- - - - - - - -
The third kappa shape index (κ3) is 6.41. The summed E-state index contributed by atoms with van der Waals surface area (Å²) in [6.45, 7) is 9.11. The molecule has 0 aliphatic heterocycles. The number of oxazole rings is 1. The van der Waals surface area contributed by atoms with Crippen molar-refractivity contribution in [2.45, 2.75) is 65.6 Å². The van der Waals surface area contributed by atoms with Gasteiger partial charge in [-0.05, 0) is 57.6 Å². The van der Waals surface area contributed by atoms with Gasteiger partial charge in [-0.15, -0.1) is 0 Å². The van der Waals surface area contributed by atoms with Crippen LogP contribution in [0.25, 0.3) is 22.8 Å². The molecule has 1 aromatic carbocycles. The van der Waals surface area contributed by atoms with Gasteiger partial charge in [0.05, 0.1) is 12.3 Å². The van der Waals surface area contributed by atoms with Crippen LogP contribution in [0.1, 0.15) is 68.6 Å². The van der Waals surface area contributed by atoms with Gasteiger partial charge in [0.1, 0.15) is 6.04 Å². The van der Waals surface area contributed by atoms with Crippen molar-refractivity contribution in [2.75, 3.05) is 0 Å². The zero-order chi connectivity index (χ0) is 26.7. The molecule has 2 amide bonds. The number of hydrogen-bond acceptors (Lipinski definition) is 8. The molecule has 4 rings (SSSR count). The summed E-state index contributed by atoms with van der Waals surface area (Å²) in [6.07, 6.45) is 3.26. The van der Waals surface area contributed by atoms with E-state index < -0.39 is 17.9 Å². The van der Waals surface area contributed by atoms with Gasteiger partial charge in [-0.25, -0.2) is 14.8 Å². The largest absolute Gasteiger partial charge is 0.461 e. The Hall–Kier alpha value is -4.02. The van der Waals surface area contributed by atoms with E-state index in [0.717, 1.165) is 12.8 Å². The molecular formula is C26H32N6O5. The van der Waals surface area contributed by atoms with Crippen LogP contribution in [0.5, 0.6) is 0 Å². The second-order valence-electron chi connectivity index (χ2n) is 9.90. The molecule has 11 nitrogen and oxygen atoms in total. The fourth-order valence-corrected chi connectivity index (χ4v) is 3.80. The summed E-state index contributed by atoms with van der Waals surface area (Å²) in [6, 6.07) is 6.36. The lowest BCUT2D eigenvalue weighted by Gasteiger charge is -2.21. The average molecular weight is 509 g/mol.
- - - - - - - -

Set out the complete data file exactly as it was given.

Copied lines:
The third kappa shape index (κ3) is 6.41. The summed E-state index contributed by atoms with van der Waals surface area (Å²) in [6.45, 7) is 9.11. The molecule has 0 aliphatic heterocycles. The number of oxazole rings is 1. The van der Waals surface area contributed by atoms with Crippen molar-refractivity contribution in [2.45, 2.75) is 65.6 Å². The van der Waals surface area contributed by atoms with Gasteiger partial charge in [-0.05, 0) is 57.6 Å². The van der Waals surface area contributed by atoms with Gasteiger partial charge in [-0.15, -0.1) is 0 Å². The van der Waals surface area contributed by atoms with Crippen LogP contribution in [0.25, 0.3) is 22.8 Å². The molecule has 1 aromatic carbocycles. The van der Waals surface area contributed by atoms with Gasteiger partial charge in [0.05, 0.1) is 12.3 Å². The van der Waals surface area contributed by atoms with Crippen LogP contribution in [0.1, 0.15) is 68.6 Å². The van der Waals surface area contributed by atoms with Gasteiger partial charge in [0.1, 0.15) is 6.04 Å². The van der Waals surface area contributed by atoms with Crippen molar-refractivity contribution in [2.75, 3.05) is 0 Å². The zero-order chi connectivity index (χ0) is 26.7. The molecule has 2 amide bonds. The number of hydrogen-bond acceptors (Lipinski definition) is 8. The molecule has 4 rings (SSSR count). The summed E-state index contributed by atoms with van der Waals surface area (Å²) in [6.07, 6.45) is 3.26. The van der Waals surface area contributed by atoms with E-state index < -0.39 is 17.9 Å². The van der Waals surface area contributed by atoms with Gasteiger partial charge in [-0.25, -0.2) is 14.8 Å². The largest absolute Gasteiger partial charge is 0.461 e. The Hall–Kier alpha value is -4.02. The van der Waals surface area contributed by atoms with E-state index in [0.717, 1.165) is 12.8 Å². The molecular formula is C26H32N6O5. The van der Waals surface area contributed by atoms with Crippen LogP contribution in [0.5, 0.6) is 0 Å². The second-order valence-electron chi connectivity index (χ2n) is 9.90. The molecule has 11 nitrogen and oxygen atoms in total. The fourth-order valence-corrected chi connectivity index (χ4v) is 3.80. The summed E-state index contributed by atoms with van der Waals surface area (Å²) in [6, 6.07) is 6.36. The lowest BCUT2D eigenvalue weighted by Gasteiger charge is -2.21. The average molecular weight is 509 g/mol.